2019 Bethpage State Park PGA Championship TBD
2018 Shinnecock Hills U.S. Open men Brooks Koepka
2013 Sebonack Golf Club U.S. Open women Inbee Park
2009 Bethpage State Park U.S. Open men Lucas Glover
2004 Shinnecock Hills U.S. Open men Rateif Goosen
2002 Bethpage State Park U.S. Open men Tiger Woods
1995 Shinnecock Hills U.S. Open men Corey Paven
1986 Shinnecock Hills U.S. Open men Raymond Floyd
1926 Salisbury Country Club PGA Championship Walter Hagen
1923 Inwood Country Club U.S. Open men Bobby Jones
1921 Inwood Country Club PGA Championship Walter Hagen
1919 Engineers Country Club PGA Championship Jim Barnes
1902 Garden City Golf Club U.S. Open men Laurie Auchterlonie
1896 Shinnecock Hills U.S. Open men James Foulis

*Note: A number of Walker Cup tournaments were also played in Long Island, but not reflected in this chart.

 

Chris R. Vaccaro is Executive Director of the Suffolk County Sports Hall of Fame.

Belmont Stakes History Runs Deeper Than Triple Crown

Justify lead the pack from start to finish when he became the 13th horse in 150 years to win the Triple Crown at the Belmont Stakes on Saturday, June 11, 2018.

As Justify beautifully and methodically crossed the finish line Saturday to capture the hearts and spirits of 90,000 spectators at Belmont Park and win the Triple Crown, the historical significance was almost too perfect.

Keep in mind the spectacle was the 150th running of the Belmont Stakes. Anniversary events are special regardless if a breathtaking and historic feat is achieved. Justify ran the mile and a half fast track in 2 minutes 28.18 seconds in front of a ruckus grandstand showering the colt in adulation.

For Long Island, the Belmont Stakes is more than just a thoroughbred horse race. It’s a reminder of the rich and vibrant sporting culture in these parts that dates back centuries. If not for the Belmont family, who lived prominently in Babylon, there would be no Belmont Park or Stakes.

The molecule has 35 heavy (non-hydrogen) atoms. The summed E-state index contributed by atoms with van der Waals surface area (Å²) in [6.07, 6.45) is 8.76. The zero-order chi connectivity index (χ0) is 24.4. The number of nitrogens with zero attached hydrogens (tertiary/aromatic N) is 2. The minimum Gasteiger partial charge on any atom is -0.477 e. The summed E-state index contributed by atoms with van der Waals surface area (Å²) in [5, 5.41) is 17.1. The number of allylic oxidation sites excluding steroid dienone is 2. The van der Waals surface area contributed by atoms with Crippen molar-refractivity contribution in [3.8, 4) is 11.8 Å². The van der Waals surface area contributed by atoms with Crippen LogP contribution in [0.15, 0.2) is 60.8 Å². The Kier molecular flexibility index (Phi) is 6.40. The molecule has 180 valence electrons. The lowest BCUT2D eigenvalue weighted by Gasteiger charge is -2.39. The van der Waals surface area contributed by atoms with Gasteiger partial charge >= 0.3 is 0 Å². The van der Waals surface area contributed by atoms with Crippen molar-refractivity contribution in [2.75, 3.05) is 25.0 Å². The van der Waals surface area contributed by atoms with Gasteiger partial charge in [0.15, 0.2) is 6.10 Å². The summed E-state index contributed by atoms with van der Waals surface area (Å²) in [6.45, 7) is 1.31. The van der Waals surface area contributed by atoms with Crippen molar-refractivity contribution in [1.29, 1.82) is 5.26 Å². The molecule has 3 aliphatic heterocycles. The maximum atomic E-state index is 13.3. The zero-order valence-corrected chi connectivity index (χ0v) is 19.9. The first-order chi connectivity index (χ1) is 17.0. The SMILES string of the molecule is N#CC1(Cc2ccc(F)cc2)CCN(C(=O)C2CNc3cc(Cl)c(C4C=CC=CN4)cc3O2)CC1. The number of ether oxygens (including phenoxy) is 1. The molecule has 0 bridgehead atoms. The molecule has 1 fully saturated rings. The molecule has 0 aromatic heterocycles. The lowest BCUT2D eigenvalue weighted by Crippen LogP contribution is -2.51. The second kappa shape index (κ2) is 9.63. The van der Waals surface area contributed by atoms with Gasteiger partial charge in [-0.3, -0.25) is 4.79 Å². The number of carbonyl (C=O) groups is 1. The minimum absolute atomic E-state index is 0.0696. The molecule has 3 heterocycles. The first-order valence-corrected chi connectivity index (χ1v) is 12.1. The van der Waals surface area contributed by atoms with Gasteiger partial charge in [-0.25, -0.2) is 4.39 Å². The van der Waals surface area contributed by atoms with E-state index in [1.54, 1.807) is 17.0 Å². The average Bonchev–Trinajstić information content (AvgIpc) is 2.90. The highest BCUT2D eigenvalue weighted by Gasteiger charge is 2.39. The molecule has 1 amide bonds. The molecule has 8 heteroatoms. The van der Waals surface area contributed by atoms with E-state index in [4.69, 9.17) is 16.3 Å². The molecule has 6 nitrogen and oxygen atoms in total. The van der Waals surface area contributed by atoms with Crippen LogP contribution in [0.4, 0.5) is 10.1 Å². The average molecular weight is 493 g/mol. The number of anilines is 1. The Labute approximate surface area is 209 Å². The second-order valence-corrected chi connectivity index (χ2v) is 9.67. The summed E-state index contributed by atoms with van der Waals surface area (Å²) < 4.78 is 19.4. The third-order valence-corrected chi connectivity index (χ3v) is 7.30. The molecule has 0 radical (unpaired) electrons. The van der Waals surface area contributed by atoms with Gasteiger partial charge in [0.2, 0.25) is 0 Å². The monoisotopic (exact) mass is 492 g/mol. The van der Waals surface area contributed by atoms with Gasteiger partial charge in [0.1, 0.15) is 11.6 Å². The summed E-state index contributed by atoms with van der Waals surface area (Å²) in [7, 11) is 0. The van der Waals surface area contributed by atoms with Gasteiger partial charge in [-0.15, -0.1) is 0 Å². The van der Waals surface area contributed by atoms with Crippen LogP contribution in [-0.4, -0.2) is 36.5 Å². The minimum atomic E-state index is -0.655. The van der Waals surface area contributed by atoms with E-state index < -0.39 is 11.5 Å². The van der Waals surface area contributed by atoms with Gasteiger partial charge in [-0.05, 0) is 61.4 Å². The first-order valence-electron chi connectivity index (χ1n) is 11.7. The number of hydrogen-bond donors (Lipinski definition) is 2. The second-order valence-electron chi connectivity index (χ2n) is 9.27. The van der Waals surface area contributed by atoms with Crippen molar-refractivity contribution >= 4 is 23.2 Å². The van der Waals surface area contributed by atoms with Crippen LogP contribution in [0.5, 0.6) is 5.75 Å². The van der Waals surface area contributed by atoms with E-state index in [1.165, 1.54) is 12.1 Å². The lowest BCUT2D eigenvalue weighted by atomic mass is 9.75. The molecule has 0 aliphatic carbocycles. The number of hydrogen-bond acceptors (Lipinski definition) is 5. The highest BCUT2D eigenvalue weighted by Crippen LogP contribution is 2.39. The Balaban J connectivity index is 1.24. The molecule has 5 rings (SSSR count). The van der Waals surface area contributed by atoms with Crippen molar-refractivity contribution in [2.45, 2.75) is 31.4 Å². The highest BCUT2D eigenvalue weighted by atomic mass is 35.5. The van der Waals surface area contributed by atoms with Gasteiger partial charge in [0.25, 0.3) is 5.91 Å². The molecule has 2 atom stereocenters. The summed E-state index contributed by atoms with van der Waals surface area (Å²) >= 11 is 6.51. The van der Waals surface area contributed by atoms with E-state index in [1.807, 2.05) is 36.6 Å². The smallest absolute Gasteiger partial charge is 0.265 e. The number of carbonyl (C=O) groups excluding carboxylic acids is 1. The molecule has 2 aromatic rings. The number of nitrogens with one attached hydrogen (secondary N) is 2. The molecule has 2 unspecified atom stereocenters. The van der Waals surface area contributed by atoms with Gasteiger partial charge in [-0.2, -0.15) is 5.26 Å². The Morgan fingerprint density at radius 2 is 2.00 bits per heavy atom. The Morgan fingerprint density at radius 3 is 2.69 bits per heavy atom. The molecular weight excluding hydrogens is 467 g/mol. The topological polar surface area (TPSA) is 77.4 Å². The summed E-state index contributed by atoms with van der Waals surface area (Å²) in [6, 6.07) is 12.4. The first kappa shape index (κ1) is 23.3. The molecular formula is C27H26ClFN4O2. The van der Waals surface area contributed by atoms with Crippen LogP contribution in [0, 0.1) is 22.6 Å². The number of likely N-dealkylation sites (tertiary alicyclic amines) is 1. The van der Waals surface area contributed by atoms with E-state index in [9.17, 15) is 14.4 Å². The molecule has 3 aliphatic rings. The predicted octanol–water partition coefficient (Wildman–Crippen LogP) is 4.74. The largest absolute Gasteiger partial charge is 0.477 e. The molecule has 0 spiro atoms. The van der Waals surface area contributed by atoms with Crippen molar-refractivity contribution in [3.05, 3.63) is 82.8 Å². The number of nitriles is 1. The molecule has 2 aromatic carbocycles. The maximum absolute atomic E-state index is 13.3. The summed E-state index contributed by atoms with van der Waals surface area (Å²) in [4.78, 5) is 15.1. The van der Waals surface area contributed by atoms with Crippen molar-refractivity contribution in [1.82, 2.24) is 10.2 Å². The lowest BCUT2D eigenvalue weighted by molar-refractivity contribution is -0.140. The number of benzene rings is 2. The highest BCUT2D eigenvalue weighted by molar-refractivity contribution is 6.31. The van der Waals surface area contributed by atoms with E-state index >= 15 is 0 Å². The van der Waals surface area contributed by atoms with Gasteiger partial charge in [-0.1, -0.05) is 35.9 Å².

There are throws of articles crediting August Belmont II with saving thoroughbred racing on the East Coast in the early part of the 20th century. Belmont Park opened in May 1905, but the Belmont Stakes started in 1867, first at Jerome Park in the Bronx and later at Morris Park in Westchester before landing at their namesake park in Elmont for the last 113 years.

The Belmont Stakes is named in honor of August I, a politician, financier and chairman of the Democratic National Committee.

His son, who was an inaugural “Pillars of the Turf” inductee of the National Museum of Racing’s Hall of Fame, is a founding member of The Jockey Club, the National Steeplechase Association and the Westchester Racing Association. He also served as chairman of the New York Racing Commission. His power and influence in the sport led to the creation of Belmont Park in honor of his family’s name.

August Belmont II

Belmont, the track, has been a haven for sports history over the last century. It has been the last leg of the Triple Crown and those legendary names like Man o’ War, War Admiral, Admiration, Seattle Slew and Affirmed, as well as the eight others, all ran to glory at the same vaunted location just off the Cross Island Parkway on the border of Nassau County and Queens.

According to his biography on the Racing Hall of Fame’s website, members of The Jockey Club said Belmont II, “loved the horse as an animal and saw in racing an opportunity for raising the standard and improving the qualities of the thoroughbred, thus adding to the prosperity of the breeder and furnishing broader avenues for clean and honest sport.”

August II, a horse breeder on top of his business ties to the sport, raised many of his stock right in Babylon on the family property. For their historical significance to sports and the local scene, the family was posthumously inducted to the Suffolk Sports Hall of Fame in 2002.

For just the 13th time in history, a horse won the Triple Crown in 2018. Under the watch of Hall of Fame trainer Bob Baffert and under the guidance of Hall of Fame jockey Mike Smith, Justify’s name will forever run deep in Belmont.

Larry Collmus, calling the action live for NBC Sports, belted an appropriate and now lasting line as Justify soared past the finishing gate: “He’s just perfect, and now he’s just immortal.”

One hundred and fifty years since the first Belmont Stakes, the same can be said for the Belmont Family.

Chris R. Vaccaro is Executive Director of the Suffolk Sports Hall of Fame.

Long Island Homecoming for Villanova’s Jay Wright

Jay Wright court side at Nassau Coliseum.

Jay Wright was using words like strange and unusual as he prepared his top-ranked Villanova men’s basketball team to play against his beloved Hofstra, the school that gave him his first job as a head coach in 1994.

“I’m messed up on this one,” Wright said of his emotions following a 95-71 Villanova victory at the newly renovated Nassau Veterans Memorial Coliseum on Friday night. “I don’t want to beat Hofstra. I root for Hofstra.